Some Good Reads ...
Archaeology has an interview with New College of Oxford's Professor Robin Lane Fox. Ordinarily, he professes classical studies in the classroom, but his current gig is advising Oliver Stone in the production of"Alexander". In return for his advice, Fox gets to lead every major charge by Alexander's calvary that Stone films on location. He can have the gig. You can have the film. I want the body armor.
At Books and Culture, Oxford's Albert Louis Zambone reviews Rhys Isaac's new biography, Landon Carter's Uneasy Kingdom: Revolution and Rebellion on a Virginia Plantation (Oxford, 2004); and my friend, Eugene McCarraher notes the centennial of Max Weber's The Protestant Ethic and the Spirit of Capitalism in an essay,"Max Weber and the Enchanted Cage."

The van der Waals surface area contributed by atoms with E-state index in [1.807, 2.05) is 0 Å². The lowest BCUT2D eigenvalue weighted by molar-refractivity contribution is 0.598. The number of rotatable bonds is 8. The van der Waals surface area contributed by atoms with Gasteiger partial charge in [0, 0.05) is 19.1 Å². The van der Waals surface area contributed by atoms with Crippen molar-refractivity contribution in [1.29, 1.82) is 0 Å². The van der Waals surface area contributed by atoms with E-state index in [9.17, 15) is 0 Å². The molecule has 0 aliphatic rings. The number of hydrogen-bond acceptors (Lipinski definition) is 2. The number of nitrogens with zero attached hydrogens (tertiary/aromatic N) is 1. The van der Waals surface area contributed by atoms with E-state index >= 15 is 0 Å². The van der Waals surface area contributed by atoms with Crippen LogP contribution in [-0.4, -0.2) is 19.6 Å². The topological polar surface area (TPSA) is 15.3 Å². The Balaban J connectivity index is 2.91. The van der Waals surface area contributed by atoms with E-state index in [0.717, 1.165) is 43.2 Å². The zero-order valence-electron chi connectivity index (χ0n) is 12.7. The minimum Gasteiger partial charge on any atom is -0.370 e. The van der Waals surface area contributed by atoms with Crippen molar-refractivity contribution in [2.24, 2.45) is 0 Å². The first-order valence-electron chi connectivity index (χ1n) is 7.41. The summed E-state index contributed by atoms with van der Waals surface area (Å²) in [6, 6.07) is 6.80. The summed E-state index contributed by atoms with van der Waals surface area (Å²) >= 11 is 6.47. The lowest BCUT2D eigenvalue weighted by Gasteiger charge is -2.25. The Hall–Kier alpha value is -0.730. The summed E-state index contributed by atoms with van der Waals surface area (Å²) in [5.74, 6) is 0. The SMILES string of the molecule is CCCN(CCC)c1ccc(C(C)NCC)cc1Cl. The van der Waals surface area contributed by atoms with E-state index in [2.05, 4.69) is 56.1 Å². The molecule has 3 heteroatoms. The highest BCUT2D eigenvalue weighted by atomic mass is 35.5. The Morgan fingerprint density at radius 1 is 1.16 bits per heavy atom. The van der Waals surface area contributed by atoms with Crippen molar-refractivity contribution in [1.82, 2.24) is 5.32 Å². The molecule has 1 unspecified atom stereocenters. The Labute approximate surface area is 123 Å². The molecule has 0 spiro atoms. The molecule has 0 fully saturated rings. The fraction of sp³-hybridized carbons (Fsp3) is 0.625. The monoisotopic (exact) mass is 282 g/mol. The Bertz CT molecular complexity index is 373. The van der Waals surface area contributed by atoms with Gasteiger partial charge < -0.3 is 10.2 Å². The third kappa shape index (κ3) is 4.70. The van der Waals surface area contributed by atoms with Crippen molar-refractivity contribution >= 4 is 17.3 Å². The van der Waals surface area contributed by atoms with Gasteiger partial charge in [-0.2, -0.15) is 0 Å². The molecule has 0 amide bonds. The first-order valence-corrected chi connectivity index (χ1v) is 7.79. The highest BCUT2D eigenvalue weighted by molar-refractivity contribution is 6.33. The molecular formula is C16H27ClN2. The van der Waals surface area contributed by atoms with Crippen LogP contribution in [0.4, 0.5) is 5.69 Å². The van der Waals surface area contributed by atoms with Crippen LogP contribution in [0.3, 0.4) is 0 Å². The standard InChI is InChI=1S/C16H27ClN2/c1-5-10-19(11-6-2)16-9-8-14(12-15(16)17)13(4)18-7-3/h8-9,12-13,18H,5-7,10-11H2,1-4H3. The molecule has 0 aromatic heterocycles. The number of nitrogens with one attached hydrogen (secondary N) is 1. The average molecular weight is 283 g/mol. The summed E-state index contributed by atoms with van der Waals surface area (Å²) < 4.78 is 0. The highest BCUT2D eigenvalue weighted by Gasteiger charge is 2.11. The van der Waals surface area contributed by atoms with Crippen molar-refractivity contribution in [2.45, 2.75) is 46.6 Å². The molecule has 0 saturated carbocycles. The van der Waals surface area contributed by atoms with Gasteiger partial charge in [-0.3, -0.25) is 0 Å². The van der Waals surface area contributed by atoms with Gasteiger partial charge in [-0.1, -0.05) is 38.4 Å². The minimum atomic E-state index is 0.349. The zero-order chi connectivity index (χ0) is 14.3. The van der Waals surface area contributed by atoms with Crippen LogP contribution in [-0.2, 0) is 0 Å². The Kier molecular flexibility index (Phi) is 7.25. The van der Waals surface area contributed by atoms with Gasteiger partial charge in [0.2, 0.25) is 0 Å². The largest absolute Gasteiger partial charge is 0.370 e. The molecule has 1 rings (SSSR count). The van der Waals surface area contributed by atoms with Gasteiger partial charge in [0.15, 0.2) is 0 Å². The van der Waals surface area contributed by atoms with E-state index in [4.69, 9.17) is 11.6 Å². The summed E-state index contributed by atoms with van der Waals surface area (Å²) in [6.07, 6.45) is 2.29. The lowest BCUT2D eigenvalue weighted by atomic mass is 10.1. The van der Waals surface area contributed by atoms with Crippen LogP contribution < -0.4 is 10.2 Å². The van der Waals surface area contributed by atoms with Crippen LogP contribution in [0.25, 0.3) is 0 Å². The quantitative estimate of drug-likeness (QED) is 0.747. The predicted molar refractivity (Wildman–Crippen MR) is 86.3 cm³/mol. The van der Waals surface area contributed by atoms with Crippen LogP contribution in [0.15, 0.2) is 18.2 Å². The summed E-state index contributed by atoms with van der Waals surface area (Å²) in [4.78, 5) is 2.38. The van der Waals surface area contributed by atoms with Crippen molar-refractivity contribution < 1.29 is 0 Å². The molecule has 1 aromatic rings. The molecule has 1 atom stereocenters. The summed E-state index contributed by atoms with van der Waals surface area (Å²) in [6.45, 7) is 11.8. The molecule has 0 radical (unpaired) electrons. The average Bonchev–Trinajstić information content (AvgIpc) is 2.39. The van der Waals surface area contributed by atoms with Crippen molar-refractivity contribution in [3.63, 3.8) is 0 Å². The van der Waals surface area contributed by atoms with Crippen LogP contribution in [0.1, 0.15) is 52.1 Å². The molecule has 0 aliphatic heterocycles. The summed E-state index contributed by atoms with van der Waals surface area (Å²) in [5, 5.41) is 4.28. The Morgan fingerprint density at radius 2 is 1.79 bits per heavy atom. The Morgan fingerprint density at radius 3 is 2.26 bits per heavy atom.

Jonathan Yardley reviews two new biographies of Ulysses S. Grant for the Washington Post. Grant has been getting a remarkably positive new look from historians.
- New Hampshire professors at odds with library over discarded books
- Troubled history fuels Japan-China tension
- Independent Scotland's last gasp forgotten in Panama jungle
- LBJ was the ‘most-threatened president in American history’
- New exhibit at the World War I Museum ... Over by Christmas: August-December 1914
- Ken Burns on Colbert to promote his new documentary, "The Address"
- UC Santa Barbara History Department featuring a series on the Great Society at 50
- Historians are trying to recover censored texts from World War I poets
- Diane Ravitch blasts the NYT for failing to understand the controversy over Common Core
- Mormon history professors debate atheists in bid to foster greater understanding